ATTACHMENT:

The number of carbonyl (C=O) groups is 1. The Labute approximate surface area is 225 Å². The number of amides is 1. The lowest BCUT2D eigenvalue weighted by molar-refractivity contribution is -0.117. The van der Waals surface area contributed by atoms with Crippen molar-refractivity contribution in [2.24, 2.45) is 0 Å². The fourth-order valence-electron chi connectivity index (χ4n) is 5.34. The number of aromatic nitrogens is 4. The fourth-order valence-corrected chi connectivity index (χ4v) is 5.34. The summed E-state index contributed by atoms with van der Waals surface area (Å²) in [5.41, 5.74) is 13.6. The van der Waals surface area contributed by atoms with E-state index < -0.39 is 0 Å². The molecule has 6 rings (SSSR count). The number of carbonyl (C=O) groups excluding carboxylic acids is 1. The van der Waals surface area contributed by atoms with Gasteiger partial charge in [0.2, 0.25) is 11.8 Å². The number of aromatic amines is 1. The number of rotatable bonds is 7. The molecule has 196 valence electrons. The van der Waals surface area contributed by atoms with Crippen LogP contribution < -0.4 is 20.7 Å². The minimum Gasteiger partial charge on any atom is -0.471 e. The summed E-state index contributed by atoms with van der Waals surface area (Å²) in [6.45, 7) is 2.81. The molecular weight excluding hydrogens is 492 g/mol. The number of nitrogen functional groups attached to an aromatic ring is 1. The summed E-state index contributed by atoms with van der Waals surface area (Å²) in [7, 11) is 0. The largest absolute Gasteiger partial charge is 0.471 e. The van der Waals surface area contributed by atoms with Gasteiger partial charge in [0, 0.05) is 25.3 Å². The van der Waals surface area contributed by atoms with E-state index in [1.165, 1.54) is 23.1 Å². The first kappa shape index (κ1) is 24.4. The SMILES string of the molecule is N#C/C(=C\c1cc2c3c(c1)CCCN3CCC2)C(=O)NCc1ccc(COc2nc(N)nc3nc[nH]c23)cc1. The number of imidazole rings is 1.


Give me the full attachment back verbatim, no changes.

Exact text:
The number of carbonyl (C=O) groups is 1. The Labute approximate surface area is 225 Å². The number of amides is 1. The lowest BCUT2D eigenvalue weighted by molar-refractivity contribution is -0.117. The van der Waals surface area contributed by atoms with Crippen molar-refractivity contribution in [2.24, 2.45) is 0 Å². The fourth-order valence-electron chi connectivity index (χ4n) is 5.34. The number of aromatic nitrogens is 4. The fourth-order valence-corrected chi connectivity index (χ4v) is 5.34. The summed E-state index contributed by atoms with van der Waals surface area (Å²) in [5.41, 5.74) is 13.6. The van der Waals surface area contributed by atoms with E-state index < -0.39 is 0 Å². The molecule has 6 rings (SSSR count). The number of carbonyl (C=O) groups excluding carboxylic acids is 1. The van der Waals surface area contributed by atoms with Gasteiger partial charge in [0.2, 0.25) is 11.8 Å². The number of aromatic amines is 1. The number of rotatable bonds is 7. The molecule has 196 valence electrons. The van der Waals surface area contributed by atoms with Crippen LogP contribution < -0.4 is 20.7 Å². The minimum Gasteiger partial charge on any atom is -0.471 e. The summed E-state index contributed by atoms with van der Waals surface area (Å²) in [6.45, 7) is 2.81. The molecular weight excluding hydrogens is 492 g/mol. The number of nitrogen functional groups attached to an aromatic ring is 1. The summed E-state index contributed by atoms with van der Waals surface area (Å²) in [7, 11) is 0. The largest absolute Gasteiger partial charge is 0.471 e. The van der Waals surface area contributed by atoms with Gasteiger partial charge in [0, 0.05) is 25.3 Å². The van der Waals surface area contributed by atoms with E-state index in [1.165, 1.54) is 23.1 Å². The first kappa shape index (κ1) is 24.4. The SMILES string of the molecule is N#C/C(=C\c1cc2c3c(c1)CCCN3CCC2)C(=O)NCc1ccc(COc2nc(N)nc3nc[nH]c23)cc1. The number of imidazole rings is 1.